By Taylor Hansen
Increasingly, “patient-oriented research” is being recognized as essential to creating meaningful changes to the health care system that positively impact the lives of patients. In patient-oriented research, patients and their families are valued as experts in their own experiences and their knowledge can shape every stage of the research process, from the initial design of the project to putting its results into practice. While researchers have extensive knowledge about their research area and important expertise on how to conduct research, patient-partners can contribute a perspective that too often is overlooked (e.g., pointing out challenges or solutions that may only be apparent to patients and families).
The BRIGHT Coaching Program aims to support parents of preschool-aged children who are waiting for services to support their development (e.g., early intervention, hearing and speech services, and occupational therapy). We are currently conducting research to determine if the program is effective in better meeting parents’ needs during this often stressful time.
From the beginning, this program was created with the help of a dedicated Parent Advisory Council including parent-partners from four Canadian provinces, including Nova Scotia. These parents have gone through the process of waiting to access developmental services for their own children and know first-hand how challenging this time can be for families. Their expertise on what parents need to feel more empowered and supported during this often stressful time has shaped every stage of the program’s development and associated research.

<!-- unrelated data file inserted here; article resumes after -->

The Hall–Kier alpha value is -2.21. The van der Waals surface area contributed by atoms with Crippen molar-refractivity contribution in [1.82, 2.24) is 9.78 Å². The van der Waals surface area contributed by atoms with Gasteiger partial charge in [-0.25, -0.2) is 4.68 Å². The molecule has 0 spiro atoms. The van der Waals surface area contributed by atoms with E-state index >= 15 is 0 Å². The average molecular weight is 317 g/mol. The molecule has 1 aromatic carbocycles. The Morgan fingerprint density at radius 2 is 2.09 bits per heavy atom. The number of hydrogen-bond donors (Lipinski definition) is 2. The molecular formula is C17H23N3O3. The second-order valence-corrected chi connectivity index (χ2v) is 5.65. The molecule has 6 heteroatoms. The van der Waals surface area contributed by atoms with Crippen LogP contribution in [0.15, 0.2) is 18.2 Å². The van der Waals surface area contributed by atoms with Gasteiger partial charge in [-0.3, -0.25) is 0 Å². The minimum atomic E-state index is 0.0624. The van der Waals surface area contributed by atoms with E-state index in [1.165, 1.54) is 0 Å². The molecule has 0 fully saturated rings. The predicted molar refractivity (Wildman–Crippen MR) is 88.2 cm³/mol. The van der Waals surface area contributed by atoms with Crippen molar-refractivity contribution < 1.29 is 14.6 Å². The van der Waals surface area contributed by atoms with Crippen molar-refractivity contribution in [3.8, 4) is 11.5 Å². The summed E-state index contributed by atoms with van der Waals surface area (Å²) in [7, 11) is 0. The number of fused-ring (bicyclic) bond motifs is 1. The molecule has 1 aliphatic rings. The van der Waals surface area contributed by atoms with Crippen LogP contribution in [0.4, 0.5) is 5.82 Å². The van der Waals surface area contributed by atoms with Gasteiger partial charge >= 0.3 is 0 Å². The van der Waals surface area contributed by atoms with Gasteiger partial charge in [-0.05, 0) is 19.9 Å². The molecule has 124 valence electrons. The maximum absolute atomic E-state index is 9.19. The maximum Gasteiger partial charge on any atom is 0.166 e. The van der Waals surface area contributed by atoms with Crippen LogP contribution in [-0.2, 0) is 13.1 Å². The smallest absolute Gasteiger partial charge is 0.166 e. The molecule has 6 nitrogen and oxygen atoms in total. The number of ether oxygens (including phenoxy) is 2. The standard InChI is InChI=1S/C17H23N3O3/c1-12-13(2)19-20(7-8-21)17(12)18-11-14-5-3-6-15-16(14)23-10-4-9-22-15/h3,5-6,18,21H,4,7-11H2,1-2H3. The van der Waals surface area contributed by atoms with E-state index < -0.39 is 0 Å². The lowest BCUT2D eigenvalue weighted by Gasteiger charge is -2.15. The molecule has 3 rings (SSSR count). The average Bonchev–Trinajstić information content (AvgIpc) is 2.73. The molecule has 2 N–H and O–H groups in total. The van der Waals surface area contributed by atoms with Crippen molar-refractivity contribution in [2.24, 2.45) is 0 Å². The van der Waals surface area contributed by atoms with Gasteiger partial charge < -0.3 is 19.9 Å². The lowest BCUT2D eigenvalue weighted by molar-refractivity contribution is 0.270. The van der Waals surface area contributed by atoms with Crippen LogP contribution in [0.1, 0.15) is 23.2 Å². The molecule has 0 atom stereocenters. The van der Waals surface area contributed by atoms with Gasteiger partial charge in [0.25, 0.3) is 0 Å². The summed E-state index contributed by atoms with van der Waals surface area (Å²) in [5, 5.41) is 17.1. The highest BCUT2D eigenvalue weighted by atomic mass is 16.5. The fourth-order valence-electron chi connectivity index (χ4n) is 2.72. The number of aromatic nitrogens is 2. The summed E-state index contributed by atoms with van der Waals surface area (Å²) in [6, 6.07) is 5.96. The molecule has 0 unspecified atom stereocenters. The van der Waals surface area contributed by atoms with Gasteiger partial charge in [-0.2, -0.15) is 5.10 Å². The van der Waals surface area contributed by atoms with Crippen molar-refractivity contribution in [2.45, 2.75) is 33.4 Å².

I always appreciated the opportunity that my role as a psychologist gave me to interact with patients and families, but before being involved in the BRIGHT Coaching Program I hadn’t had many opportunities to work with them as research partners. The experience and insights that parent partners have brought to this project have been critical in developing a program that considers the needs and realities of the families we hope to help. This project has left me with no doubt that in order for health research and system change to meet the needs of patients and families, it is imperative that we meaningfully listen to and involve them.
Dr. Jillian Filliter
From parent partners, we have learned just how important having flexible scheduling and meeting families where they are is, and we are all feeling this even more during the uncertain times associated with the COVID-19 pandemic. So many families need support, but are already overextended and may only be able to meet in the evenings or schedule a call the same day. Using an online and telephone coaching support system the BRIGHT Coaching Program is able to offer this and our coaches work with families around meeting their scheduling needs.
The program also allows families to receive support in their homes and not have to worry about travelling or arranging child care. They can simply pick up the phone and connect with their coach. In Nova Scotia, many families live in isolated rural areas and accessing services can be a real challenge. The BRIGHT Coaching program aims to help with this by bringing support to those who may otherwise not be able to access it.
While we are currently conducting research to evaluate the outcomes of the BRIGHT Coaching Program, partnering with parents and valuing their expertise has helped us to develop a program that we believe places families’ needs at its core.
We are still recruiting for this project, if you would like to learn more you can visit:
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